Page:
I was just 20 months younger than her and we grew up sharing bath time (that's me on the right - I sure was cute, wasn't I?), bedrooms, toys, clothes, fights, and friends. As we got older, we continued to share our bedroom, clothes, fights, and friends, but upped the ante with cars, lockers at school, and jobs. When she died the Saturday before my senior year began...it was like losing a limb. I was exactly two months shy of turning 17 and I hardly knew how to function. Living without her constant, daily big-sister presence in my life was like trying to learn how to walk again.
She was quite the big sister to have and perfectly suited for the role. (That's me and her in the picture above on Christmas morning 1977 when we were living on Guam. I didn't crop my little brother from the photo because (a) he's just so gosh darn adorable! and (b) he's one of my favorite brothers.) There was something magical about her; everyone that met her adored her. She had a special tenderness for the elderly and was a fierce protector of the disabled. When she was angry, the gold flecks in her crystalline blue eyes would deepen to a dark amber. When she was happy, it was like basking in the warmth of a full sun in the spring.
Speaking of the spring, whenever the snows there on the mountains in Utah Valley would finally start to melt, we would forge a note from our mom (sorry Mom) and skip school (sorry again Mom) so we could head for the foot hills. (That's her at her high school graduation, exactly three months before she died in the car accident. If I could just pan to the left a bit in the photo, I could actually point out the spot on the mountain where we spent much of our school-skipping time). Finding our favorite secluded spot, we would shed our winter clothes for the swim suits underneath and climb up on the hood of the car and soak in the newness of the season. Those were good times. Good times indeed.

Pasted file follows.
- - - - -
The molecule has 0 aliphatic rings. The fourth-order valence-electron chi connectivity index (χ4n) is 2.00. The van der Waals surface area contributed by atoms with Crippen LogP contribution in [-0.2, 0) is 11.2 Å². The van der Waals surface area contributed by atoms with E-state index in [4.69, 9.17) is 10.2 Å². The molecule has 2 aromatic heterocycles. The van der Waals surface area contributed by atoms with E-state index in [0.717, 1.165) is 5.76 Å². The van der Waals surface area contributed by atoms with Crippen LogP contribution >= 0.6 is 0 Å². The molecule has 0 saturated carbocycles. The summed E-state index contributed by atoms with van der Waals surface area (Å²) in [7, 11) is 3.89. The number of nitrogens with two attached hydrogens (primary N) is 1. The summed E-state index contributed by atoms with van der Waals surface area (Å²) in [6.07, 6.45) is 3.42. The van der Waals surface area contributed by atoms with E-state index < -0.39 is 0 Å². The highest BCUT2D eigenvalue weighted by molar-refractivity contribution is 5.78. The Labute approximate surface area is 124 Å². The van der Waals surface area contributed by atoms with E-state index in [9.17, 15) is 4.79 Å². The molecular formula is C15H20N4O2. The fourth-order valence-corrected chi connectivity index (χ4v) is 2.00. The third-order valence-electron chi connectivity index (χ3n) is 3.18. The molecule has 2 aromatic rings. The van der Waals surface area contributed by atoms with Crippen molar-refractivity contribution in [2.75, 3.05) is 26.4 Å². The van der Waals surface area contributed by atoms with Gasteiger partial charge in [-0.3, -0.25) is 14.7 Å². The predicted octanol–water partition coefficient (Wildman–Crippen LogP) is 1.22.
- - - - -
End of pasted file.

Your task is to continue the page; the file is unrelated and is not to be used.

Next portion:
She had an impish grin, cavernous dimples and a quick-silver temperament. Above all though, she loved each and every one of her siblings - all eleven of us - with a fierce loyalty that I have yet to ever find equaled in another person (that's her above with Elly, baby #8). She was always our protector and our champion. It wasn't our big brothers who came to the rescue when the neighborhood bully would start picking on us - it was her. It was always her. Scrappy and bird-thin as she was, she always kicked the dog-snot out of anyone giving her siblings grief.
She was the third of twelve children that came in quick succession and the oldest daughter. Watching out for us was a full-time gig. (That's her and Ang, baby #9. My mom was raised Catholic and then joined the LDS church. There was never any hope that our family would be small.) Aside from keeping us from getting beat up by the meanies in the neighborhood, her chief role was to entertain and instigate. While I was the quiet, studious, obedient daughter, she was the one who was always finding new ways to make us laugh and more elaborate plans to get us into trouble with the parents. While I was the voice of caution and prudence, hers was the voice urging us to throw off the bow-lines and explore uncharted territory.
She was magnificent. It is on days like this that I am the most grateful for my understanding of the supernal victory Mary discovered the morning she found the empty tomb. Jesus Christ conquered the grave and my sister will continue on. The sting of her death which remains even all these years later is swallowed up in this knowledge.
So today, I wish my big sister a happy birthday, where ever she might be.